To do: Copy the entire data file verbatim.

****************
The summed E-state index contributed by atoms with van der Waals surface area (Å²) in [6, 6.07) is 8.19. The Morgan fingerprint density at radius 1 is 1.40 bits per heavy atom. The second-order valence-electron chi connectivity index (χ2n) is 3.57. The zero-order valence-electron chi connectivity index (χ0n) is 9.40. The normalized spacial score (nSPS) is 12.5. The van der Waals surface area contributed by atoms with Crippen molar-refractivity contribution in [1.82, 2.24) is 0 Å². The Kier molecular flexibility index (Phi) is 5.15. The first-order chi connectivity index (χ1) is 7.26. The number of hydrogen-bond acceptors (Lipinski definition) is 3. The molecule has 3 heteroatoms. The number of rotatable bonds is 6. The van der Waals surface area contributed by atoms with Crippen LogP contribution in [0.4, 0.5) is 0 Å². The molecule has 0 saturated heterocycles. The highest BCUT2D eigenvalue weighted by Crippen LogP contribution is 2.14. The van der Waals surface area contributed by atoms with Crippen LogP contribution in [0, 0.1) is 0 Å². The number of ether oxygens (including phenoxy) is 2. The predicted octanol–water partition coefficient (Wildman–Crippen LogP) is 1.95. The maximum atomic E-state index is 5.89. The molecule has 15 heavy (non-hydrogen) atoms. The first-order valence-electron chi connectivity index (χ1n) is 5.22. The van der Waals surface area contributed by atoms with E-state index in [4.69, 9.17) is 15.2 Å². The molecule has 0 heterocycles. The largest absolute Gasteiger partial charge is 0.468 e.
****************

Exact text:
The summed E-state index contributed by atoms with van der Waals surface area (Å²) in [6, 6.07) is 8.19. The Morgan fingerprint density at radius 1 is 1.40 bits per heavy atom. The second-order valence-electron chi connectivity index (χ2n) is 3.57. The zero-order valence-electron chi connectivity index (χ0n) is 9.40. The normalized spacial score (nSPS) is 12.5. The van der Waals surface area contributed by atoms with Crippen molar-refractivity contribution in [1.82, 2.24) is 0 Å². The Kier molecular flexibility index (Phi) is 5.15. The first-order chi connectivity index (χ1) is 7.26. The number of hydrogen-bond acceptors (Lipinski definition) is 3. The molecule has 3 heteroatoms. The number of rotatable bonds is 6. The van der Waals surface area contributed by atoms with Crippen LogP contribution in [0.4, 0.5) is 0 Å². The molecule has 0 saturated heterocycles. The highest BCUT2D eigenvalue weighted by Crippen LogP contribution is 2.14. The van der Waals surface area contributed by atoms with Crippen LogP contribution in [0, 0.1) is 0 Å². The number of ether oxygens (including phenoxy) is 2. The predicted octanol–water partition coefficient (Wildman–Crippen LogP) is 1.95. The maximum atomic E-state index is 5.89. The molecule has 15 heavy (non-hydrogen) atoms. The first-order valence-electron chi connectivity index (χ1n) is 5.22. The van der Waals surface area contributed by atoms with E-state index in [4.69, 9.17) is 15.2 Å². The molecule has 0 heterocycles. The largest absolute Gasteiger partial charge is 0.468 e.